Australian crime drama has violence, language, drugs.
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A Lot or a Little?
The parents' guide to what's in this movie.
What Parents Need to Know
Parents need to know that Transfusion is an Australian crime drama about a former special forces soldier, Ryan Logan (Sam Worthington), who must rebuild his life after suffering a person tragedy. The Violence is strong, with gunplay, knives, and hand-to-hand combat all featuring. There is blood, injury, and death, both in and out of a wartime setting. One character is shown self-harming. Language is strong and frequent, with variations of "c--t" and "f--k" both common. Drink and drugs also feature, and are used by both adults and teenage boys -- the latter with negative consequences. Ryan does his best to lead a good life and provide for his family. But his personal trauma hinders his ability to hold down a job and leads to him turning to crime. There is little diversity among the cast, with the main characters all White, Australian, and male. Masculinity and men's inability to deal with their emotions is one of the themes that is explored, with some concessions to other ethnicities and genders in the supporting cast, most notably Ryan's wife, Justine (Phoebe Tonkin).
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What's the Story?
TRANSFUSION follows ex-special forces operative Ryan Logan (Sam Worthington), who turns to crime to try and keep his family together.
Is It Any Good?
This Australian action flick is more thoughtful than your average testosterone-fueled crime thriller. Transfusion shows the slow-burn effect of a war hero struggling to cope with a particularly harsh return to everyday life. Cast as the troubled Ryan, Worthington internalizes grief and trauma to the point where we can almost read his thoughts. What lets down a promising character study is the abrupt, 10-year jump into the movie's second act. Ryan's now-teenage son Billy isn't given any time to develop on-screen, and Edward Carmody's shy and introspective performance never quite matches what we're told about him. Various flashback scenes lead to a lopsided script that further under-serves Billy's story. The rest is a cliched, repetitive tale of a principled former soldier -- ill-equipped for a civilian existence -- being drawn into a life of crime. Writer-director (and actor) Matt Nable delivers the pacing and the action, but we could've done with some variety. One nice, comic misdirect during a robbery scene shows that there was a bit more room here to maneuver. But instead we're robbed of any real surprises or tension.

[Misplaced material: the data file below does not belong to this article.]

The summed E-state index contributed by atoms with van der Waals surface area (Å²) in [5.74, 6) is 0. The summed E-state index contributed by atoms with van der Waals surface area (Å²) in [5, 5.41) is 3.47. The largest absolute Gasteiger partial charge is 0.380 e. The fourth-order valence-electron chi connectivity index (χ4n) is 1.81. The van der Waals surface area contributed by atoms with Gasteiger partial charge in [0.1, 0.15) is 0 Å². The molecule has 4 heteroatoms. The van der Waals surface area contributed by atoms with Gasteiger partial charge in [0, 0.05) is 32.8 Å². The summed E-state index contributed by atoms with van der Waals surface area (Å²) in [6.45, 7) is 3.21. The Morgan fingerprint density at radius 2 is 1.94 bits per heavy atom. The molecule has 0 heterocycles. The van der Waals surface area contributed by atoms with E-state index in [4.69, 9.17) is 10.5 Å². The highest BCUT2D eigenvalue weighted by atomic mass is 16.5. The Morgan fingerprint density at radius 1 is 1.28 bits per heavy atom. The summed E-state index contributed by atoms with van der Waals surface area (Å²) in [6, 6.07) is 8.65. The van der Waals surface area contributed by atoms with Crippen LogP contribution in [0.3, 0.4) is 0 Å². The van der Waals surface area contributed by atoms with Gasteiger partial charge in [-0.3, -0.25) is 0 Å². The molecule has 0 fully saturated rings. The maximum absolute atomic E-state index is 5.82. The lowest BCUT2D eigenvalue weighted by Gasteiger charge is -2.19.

Talk to Your Kids About ...
Families can talk about the extreme violence in Transfusion. What impact did it have? What consequences were there? Does exposure to violent media desensitize kids to violence?
Discuss Ryan and Billy's relationship. How did it change over time, as their family dynamic altered?
Discuss the strong language used in the movie. Did it seem necessary or excessive? What did it contribute to the movie?
Talk about Ryan's motives. Why did he do what he did? Could you understand why? What else could he have done?
How were drinking, smoking, and drugs depicted? Were they glamorized? Were there consequences? Why does that matter?
- In theaters: March 3, 2023
- On DVD or streaming: March 3, 2023
- Cast: Sam Worthington, Matt Nable, Edward Carmody
- Director: Matt Nable
- Studio: Saban Films
- Genre: Thriller
- Run time: 106 minutes
- MPAA rating: R
- MPAA explanation: violence, language throughout, teen drinking and drug use
- Last updated: March 11, 2023
Our Editors Recommend
The Place Beyond the Pines
Melancholy, mature drama explores father-son themes.
Well-acted war drama is too intense for kids.
Denzel's TV-based action thriller is violent but stylish.
For kids who love action and thrills
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